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Hadoop cluster

Hadoop cluster definition

Hadoop cluster refers to a collection of commodity hardware servers, or nodes, interconnected to form a distributed computing infrastructure. It enables parallel processing of data across multiple nodes, allowing for efficient storage, retrieval, and analysis of large datasets.

Hadoop was initially developed by Doug Cutting and Mike Cafarella in 2005 as an open-source implementation of Google's MapReduce programming model and the Google File System (GFS). The project was named after Cutting's son's toy elephant and quickly gained popularity as a scalable and cost-effective solution for processing large datasets. In 2006, Yahoo adopted Hadoop for its search engine infrastructure, contributing to its widespread adoption in the industry.

See also: application clustering

Where are Hadoop clusters used?

  • Big data analytics. They are used for processing and analyzing vast amounts of data from multiple sources.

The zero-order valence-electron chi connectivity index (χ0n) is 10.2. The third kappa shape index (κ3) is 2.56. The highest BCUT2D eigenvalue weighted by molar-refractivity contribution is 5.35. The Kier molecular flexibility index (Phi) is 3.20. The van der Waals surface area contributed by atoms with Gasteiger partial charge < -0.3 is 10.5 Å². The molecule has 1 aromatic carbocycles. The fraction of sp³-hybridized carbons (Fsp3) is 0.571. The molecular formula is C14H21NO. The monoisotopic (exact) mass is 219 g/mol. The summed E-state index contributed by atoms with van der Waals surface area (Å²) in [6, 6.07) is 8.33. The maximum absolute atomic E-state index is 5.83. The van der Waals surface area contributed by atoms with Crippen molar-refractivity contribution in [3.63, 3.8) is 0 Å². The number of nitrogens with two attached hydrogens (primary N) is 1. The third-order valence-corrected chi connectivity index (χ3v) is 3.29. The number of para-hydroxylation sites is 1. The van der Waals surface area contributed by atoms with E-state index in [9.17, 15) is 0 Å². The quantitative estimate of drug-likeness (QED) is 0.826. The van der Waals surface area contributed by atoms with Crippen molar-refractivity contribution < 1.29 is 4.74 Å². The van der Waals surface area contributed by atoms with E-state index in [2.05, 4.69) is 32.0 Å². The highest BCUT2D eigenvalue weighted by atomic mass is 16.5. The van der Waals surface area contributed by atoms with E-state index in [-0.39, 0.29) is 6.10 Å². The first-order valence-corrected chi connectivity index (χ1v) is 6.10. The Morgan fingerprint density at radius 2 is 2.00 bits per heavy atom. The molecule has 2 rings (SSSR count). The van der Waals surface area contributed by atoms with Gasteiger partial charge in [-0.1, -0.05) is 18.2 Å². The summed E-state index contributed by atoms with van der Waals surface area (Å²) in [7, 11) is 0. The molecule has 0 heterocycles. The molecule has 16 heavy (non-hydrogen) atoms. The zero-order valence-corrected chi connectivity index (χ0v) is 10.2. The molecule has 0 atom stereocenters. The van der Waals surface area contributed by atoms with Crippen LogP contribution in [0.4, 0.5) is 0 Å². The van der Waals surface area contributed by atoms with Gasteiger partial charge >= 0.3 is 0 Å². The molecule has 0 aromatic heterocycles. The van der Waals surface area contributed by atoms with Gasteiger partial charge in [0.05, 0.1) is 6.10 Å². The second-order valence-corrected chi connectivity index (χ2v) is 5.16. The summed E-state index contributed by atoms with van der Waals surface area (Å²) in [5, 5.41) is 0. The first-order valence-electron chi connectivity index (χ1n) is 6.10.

• Data warehousing. They can serve as cost-effective data warehouses for storing and querying structured and unstructured data, in some cases replacing traditional relational databases.
  • Log processing. Since they can process logs generated by web servers, applications, and network devices, Hadoop clusters help with troubleshooting, performance monitoring, and security analysis.
  • Machine learning. They provide a scalable platform for training and deploying machine learning models on large datasets, supporting advanced analytics and artificial intelligence applications.
  • Genomic analysis. Hadoop clusters can also be used in bioinformatics to process and analyze genomic data.